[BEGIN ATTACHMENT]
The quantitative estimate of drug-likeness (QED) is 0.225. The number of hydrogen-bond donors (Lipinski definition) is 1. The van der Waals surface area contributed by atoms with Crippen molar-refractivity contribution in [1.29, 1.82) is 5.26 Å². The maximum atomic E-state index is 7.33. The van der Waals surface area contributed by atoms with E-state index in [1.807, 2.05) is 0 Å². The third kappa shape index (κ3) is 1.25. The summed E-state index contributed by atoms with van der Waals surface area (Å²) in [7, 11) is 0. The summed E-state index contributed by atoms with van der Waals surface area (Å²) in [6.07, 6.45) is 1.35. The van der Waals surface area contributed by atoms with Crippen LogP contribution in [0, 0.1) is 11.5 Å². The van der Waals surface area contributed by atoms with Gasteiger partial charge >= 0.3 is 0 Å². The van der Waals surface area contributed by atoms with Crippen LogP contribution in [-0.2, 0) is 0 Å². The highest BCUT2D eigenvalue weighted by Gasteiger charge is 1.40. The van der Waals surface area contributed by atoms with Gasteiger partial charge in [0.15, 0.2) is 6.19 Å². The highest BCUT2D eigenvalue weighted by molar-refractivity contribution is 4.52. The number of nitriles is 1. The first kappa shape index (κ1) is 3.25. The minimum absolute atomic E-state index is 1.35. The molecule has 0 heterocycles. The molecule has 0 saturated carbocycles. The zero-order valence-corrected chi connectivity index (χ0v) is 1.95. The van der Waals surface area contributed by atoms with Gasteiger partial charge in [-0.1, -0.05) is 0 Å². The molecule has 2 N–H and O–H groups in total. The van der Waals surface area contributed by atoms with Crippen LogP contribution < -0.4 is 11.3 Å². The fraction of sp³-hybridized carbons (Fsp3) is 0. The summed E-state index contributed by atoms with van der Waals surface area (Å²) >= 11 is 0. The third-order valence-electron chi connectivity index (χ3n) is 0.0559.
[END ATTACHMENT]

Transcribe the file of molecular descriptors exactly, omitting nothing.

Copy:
The quantitative estimate of drug-likeness (QED) is 0.225. The number of hydrogen-bond donors (Lipinski definition) is 1. The van der Waals surface area contributed by atoms with Crippen molar-refractivity contribution in [1.29, 1.82) is 5.26 Å². The maximum atomic E-state index is 7.33. The van der Waals surface area contributed by atoms with E-state index in [1.807, 2.05) is 0 Å². The third kappa shape index (κ3) is 1.25. The summed E-state index contributed by atoms with van der Waals surface area (Å²) in [7, 11) is 0. The summed E-state index contributed by atoms with van der Waals surface area (Å²) in [6.07, 6.45) is 1.35. The van der Waals surface area contributed by atoms with Crippen LogP contribution in [0, 0.1) is 11.5 Å². The van der Waals surface area contributed by atoms with Gasteiger partial charge >= 0.3 is 0 Å². The van der Waals surface area contributed by atoms with Crippen LogP contribution in [-0.2, 0) is 0 Å². The highest BCUT2D eigenvalue weighted by Gasteiger charge is 1.40. The van der Waals surface area contributed by atoms with Gasteiger partial charge in [0.15, 0.2) is 6.19 Å². The highest BCUT2D eigenvalue weighted by molar-refractivity contribution is 4.52. The number of nitriles is 1. The first kappa shape index (κ1) is 3.25. The minimum absolute atomic E-state index is 1.35. The molecule has 0 heterocycles. The molecule has 0 saturated carbocycles. The zero-order valence-corrected chi connectivity index (χ0v) is 1.95. The van der Waals surface area contributed by atoms with Gasteiger partial charge in [-0.1, -0.05) is 0 Å². The molecule has 2 N–H and O–H groups in total. The van der Waals surface area contributed by atoms with Crippen LogP contribution < -0.4 is 11.3 Å². The fraction of sp³-hybridized carbons (Fsp3) is 0. The summed E-state index contributed by atoms with van der Waals surface area (Å²) >= 11 is 0. The third-order valence-electron chi connectivity index (χ3n) is 0.0559.